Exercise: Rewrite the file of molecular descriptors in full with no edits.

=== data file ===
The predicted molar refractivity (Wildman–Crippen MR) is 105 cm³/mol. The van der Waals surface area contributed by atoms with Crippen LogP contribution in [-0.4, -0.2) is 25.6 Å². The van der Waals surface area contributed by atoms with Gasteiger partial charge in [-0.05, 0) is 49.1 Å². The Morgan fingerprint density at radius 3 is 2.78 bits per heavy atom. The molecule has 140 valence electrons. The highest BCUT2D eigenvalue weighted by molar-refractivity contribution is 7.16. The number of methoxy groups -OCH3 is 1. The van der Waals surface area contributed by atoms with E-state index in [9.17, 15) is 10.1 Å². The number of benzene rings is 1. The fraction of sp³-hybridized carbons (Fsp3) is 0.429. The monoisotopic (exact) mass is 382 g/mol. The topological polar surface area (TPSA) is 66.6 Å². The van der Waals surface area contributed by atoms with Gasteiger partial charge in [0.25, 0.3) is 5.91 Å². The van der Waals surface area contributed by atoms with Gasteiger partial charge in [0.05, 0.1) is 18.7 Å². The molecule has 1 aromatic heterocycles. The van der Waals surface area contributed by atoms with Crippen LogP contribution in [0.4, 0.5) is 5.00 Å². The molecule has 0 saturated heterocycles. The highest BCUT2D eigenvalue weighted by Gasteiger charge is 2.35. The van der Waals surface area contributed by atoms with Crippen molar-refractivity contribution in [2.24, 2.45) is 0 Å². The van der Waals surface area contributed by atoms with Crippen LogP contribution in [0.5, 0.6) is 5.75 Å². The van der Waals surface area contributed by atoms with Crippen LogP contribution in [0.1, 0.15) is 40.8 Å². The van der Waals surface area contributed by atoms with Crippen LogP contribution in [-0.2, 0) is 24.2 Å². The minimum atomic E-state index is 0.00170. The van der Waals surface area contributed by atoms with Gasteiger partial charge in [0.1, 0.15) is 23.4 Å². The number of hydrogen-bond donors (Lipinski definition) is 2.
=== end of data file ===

The predicted molar refractivity (Wildman–Crippen MR) is 105 cm³/mol. The van der Waals surface area contributed by atoms with Crippen LogP contribution in [-0.4, -0.2) is 25.6 Å². The van der Waals surface area contributed by atoms with Gasteiger partial charge in [-0.05, 0) is 49.1 Å². The Morgan fingerprint density at radius 3 is 2.78 bits per heavy atom. The molecule has 140 valence electrons. The highest BCUT2D eigenvalue weighted by molar-refractivity contribution is 7.16. The number of methoxy groups -OCH3 is 1. The van der Waals surface area contributed by atoms with E-state index in [9.17, 15) is 10.1 Å². The number of benzene rings is 1. The fraction of sp³-hybridized carbons (Fsp3) is 0.429. The monoisotopic (exact) mass is 382 g/mol. The topological polar surface area (TPSA) is 66.6 Å². The van der Waals surface area contributed by atoms with Gasteiger partial charge in [0.25, 0.3) is 5.91 Å². The van der Waals surface area contributed by atoms with Gasteiger partial charge in [0.05, 0.1) is 18.7 Å². The molecule has 1 aromatic heterocycles. The van der Waals surface area contributed by atoms with Crippen LogP contribution in [0.4, 0.5) is 5.00 Å². The molecule has 0 saturated heterocycles. The highest BCUT2D eigenvalue weighted by Gasteiger charge is 2.35. The van der Waals surface area contributed by atoms with Crippen molar-refractivity contribution in [2.24, 2.45) is 0 Å². The van der Waals surface area contributed by atoms with Crippen LogP contribution in [0.5, 0.6) is 5.75 Å². The van der Waals surface area contributed by atoms with Crippen LogP contribution in [0.1, 0.15) is 40.8 Å². The van der Waals surface area contributed by atoms with Crippen LogP contribution in [-0.2, 0) is 24.2 Å². The minimum atomic E-state index is 0.00170. The van der Waals surface area contributed by atoms with Gasteiger partial charge in [0.1, 0.15) is 23.4 Å². The number of hydrogen-bond donors (Lipinski definition) is 2.